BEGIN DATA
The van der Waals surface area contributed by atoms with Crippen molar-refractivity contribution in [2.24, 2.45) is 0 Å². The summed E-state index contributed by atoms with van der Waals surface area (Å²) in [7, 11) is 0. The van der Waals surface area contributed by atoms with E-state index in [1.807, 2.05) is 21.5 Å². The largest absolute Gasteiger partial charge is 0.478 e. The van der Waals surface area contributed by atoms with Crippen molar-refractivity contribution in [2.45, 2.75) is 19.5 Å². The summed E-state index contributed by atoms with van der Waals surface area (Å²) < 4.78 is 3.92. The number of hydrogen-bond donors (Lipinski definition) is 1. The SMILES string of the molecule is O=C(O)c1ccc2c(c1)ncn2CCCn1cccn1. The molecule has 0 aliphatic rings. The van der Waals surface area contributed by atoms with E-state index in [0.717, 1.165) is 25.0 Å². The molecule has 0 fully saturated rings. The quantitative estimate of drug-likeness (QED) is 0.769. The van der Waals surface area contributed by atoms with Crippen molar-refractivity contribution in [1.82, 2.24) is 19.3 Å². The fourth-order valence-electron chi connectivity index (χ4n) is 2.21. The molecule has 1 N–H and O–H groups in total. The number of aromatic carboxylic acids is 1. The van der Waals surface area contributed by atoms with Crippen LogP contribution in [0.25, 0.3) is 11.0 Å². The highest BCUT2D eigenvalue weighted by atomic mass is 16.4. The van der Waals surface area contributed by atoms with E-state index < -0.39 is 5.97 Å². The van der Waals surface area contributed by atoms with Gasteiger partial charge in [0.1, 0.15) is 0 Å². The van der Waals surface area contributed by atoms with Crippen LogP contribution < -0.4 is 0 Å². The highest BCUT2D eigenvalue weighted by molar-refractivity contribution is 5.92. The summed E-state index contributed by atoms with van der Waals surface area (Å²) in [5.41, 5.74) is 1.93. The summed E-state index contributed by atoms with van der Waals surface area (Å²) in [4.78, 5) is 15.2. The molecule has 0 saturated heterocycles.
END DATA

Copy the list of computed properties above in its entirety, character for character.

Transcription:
The van der Waals surface area contributed by atoms with Crippen molar-refractivity contribution in [2.24, 2.45) is 0 Å². The summed E-state index contributed by atoms with van der Waals surface area (Å²) in [7, 11) is 0. The van der Waals surface area contributed by atoms with E-state index in [1.807, 2.05) is 21.5 Å². The largest absolute Gasteiger partial charge is 0.478 e. The van der Waals surface area contributed by atoms with Crippen molar-refractivity contribution in [2.45, 2.75) is 19.5 Å². The summed E-state index contributed by atoms with van der Waals surface area (Å²) < 4.78 is 3.92. The number of hydrogen-bond donors (Lipinski definition) is 1. The SMILES string of the molecule is O=C(O)c1ccc2c(c1)ncn2CCCn1cccn1. The molecule has 0 aliphatic rings. The van der Waals surface area contributed by atoms with E-state index in [0.717, 1.165) is 25.0 Å². The molecule has 0 fully saturated rings. The quantitative estimate of drug-likeness (QED) is 0.769. The van der Waals surface area contributed by atoms with Crippen molar-refractivity contribution in [1.82, 2.24) is 19.3 Å². The fourth-order valence-electron chi connectivity index (χ4n) is 2.21. The molecule has 1 N–H and O–H groups in total. The number of aromatic carboxylic acids is 1. The van der Waals surface area contributed by atoms with Crippen LogP contribution in [0.25, 0.3) is 11.0 Å². The highest BCUT2D eigenvalue weighted by atomic mass is 16.4. The van der Waals surface area contributed by atoms with E-state index < -0.39 is 5.97 Å². The van der Waals surface area contributed by atoms with Gasteiger partial charge in [0.1, 0.15) is 0 Å². The van der Waals surface area contributed by atoms with Crippen LogP contribution < -0.4 is 0 Å². The highest BCUT2D eigenvalue weighted by molar-refractivity contribution is 5.92. The summed E-state index contributed by atoms with van der Waals surface area (Å²) in [5.41, 5.74) is 1.93. The summed E-state index contributed by atoms with van der Waals surface area (Å²) in [4.78, 5) is 15.2. The molecule has 0 saturated heterocycles.